Now, think about how 4-color printing works, where (for example) the yellow plate is really a monochrome image—where it’s fully opaque, it results in full yellow; where it’s fully transparent, it results in nothing printed in yellow (and if all the other plates are clear at the same spot, it’s the color of the paper, meaning white). So as long as the borders were either 100% or 0% on every plate, then Carta Mundi would have the matching tape to cover the gaps. Which meant CM could do borders for us in only the following colors:

Cyan (C: 100%, M: 0%, Y: 0%, K: 0%)
Magenta (C: 0%, M: 100%, Y: 0%, K: 0%)
Yellow (C: 0%, M: 0%, Y: 100%, K: 0%)
Black (C: 0%, M: 0%, Y: 0%, K: 100%)
Red (C: 0%, M: 100%, Y: 100%, K: 0%)
Green (C: 100%, M: 0%, Y: 100%, K: 0%)
Dark Blue (C: 100%, M: 100%, Y: 0%, K: 0%)
White (C: 0%, M: 0%, Y: 0%, K: 0%)

(Theoretically, there are other versions of black that could be done—for example, C: 100%, M: 100%, Y: 100%, K: 0% and C: 100%, M: 100%, Y: 100%, K: 100%—but printing presses have a maximum allowable ink density, and both of those are likely to be over inked.)

I know we got our own film recorder at some point; I can’t recall whether it output full sheets, which meant this problem ended then, or whether it continued to be an issue until Carta Mundi finally got the point where we began sending digital files instead of films and they did their own direct-to-plate printing. Tom W. would probably remember that better than I. I asked Carta Mundi to print samples of all of those so we could look at them. Turns out they were all hideous apart from black and white, so we never did anything with them.

We received one 36-card sheet (which they had cut into two halves, for reasons unclear), plus a single cut copy of each card on the sheet. The photo you sent shows the top half of the sheet with rows of yellow, red, and magenta; the other half had rows of cyan, green, and blue. So when it comes to individual cut cards, there are 6 cards with each border color, and each card is completely unique.

I’m pretty certain that the cards were kept in groups of 6 (CMYRGB). The Wizards’ production department kept some, and I believe that the R&D department took some, but I’m a little hazy on that last fact. Tom was almost certainly the person I’d have given the cards to for the production archive. (Whether he’d *remember* them or not, I can’t say. Since we had pretty much immediately decided never to do anything with them, they weren’t that big a deal.)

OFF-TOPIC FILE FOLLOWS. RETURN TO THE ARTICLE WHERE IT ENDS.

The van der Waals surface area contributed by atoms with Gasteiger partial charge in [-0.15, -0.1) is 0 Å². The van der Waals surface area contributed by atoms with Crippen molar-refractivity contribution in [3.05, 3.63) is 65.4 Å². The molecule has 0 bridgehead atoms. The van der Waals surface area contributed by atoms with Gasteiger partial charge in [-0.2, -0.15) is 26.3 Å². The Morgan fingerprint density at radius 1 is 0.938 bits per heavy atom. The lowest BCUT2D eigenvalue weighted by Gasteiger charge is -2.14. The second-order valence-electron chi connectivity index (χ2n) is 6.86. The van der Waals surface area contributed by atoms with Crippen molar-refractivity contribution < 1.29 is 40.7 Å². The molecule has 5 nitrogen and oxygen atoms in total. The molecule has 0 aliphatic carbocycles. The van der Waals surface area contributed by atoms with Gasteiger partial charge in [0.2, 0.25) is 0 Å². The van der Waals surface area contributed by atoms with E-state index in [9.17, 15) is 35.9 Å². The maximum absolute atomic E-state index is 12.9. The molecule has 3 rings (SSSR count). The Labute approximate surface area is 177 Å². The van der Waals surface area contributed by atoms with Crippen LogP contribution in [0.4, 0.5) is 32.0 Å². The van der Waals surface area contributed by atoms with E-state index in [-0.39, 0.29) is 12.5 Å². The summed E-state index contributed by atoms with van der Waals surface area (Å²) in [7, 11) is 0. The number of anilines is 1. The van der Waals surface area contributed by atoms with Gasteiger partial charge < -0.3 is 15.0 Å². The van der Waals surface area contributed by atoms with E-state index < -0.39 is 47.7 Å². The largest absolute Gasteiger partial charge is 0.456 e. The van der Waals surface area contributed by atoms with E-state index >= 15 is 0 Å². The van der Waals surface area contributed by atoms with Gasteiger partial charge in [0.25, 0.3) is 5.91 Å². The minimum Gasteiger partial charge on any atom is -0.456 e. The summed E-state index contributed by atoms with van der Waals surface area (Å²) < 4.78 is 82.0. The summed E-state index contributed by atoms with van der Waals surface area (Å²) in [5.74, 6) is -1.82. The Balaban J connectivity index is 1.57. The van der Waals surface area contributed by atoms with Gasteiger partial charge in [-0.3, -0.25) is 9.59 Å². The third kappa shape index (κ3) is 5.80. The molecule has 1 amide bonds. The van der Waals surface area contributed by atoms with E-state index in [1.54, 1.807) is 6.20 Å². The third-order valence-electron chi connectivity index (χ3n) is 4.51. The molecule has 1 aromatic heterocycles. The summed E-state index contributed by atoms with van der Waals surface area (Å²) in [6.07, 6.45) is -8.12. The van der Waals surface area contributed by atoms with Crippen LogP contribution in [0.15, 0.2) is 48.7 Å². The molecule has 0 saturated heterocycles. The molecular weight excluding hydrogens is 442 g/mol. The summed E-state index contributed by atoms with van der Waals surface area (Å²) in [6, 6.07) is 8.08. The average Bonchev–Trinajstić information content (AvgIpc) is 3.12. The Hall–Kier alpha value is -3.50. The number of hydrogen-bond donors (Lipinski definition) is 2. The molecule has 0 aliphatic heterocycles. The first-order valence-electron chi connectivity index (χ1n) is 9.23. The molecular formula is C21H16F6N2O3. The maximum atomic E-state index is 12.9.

Re: Supposed Test Prints of colored borders

Posted: Sun May 31, 2020 10:30 pm
by cataclysm80
cataclysm80 wrote:
Tue Aug 18, 2015 6:37 pm
For the sheet which was cut into individual cards, Daniel only has some of them. The other individual cards are waiting to be found if they still exist.
I would like to own the yellow bordered Reconstruction, but Daniel does not have that one. If anyone finds it, please let me know.
I've been asked a few times about which colored border cards are known to have survived, and which ones are missing in action.
Here is a list of the ones that we know still exist.

Yellow Border
Healing Salve
Island (blue sky)
Creature Bond

Red Border
Dwarven Warrior
COP: Red
Forest (with mushrooms)

Magenta Border (Pink)
Merfolk of the Pearl Trident
Swamp (grey tint)
Swamp (brown tint)

Purple Border
Plains (trees)
Raise Dead

Cyan Border (Blue)
Swamp (grey tint)
Mountain (brown sky)
Stone Rain

Green Border
Plains (no trees)
Island (red sky)
Psychic Venom

I know where the other 18 cards were in 1994 or 1995 when they were made, but haven't heard anything about them since then.
12 of those went to one WotC employee, and 6 (one of each border color) went to a different WotC employee.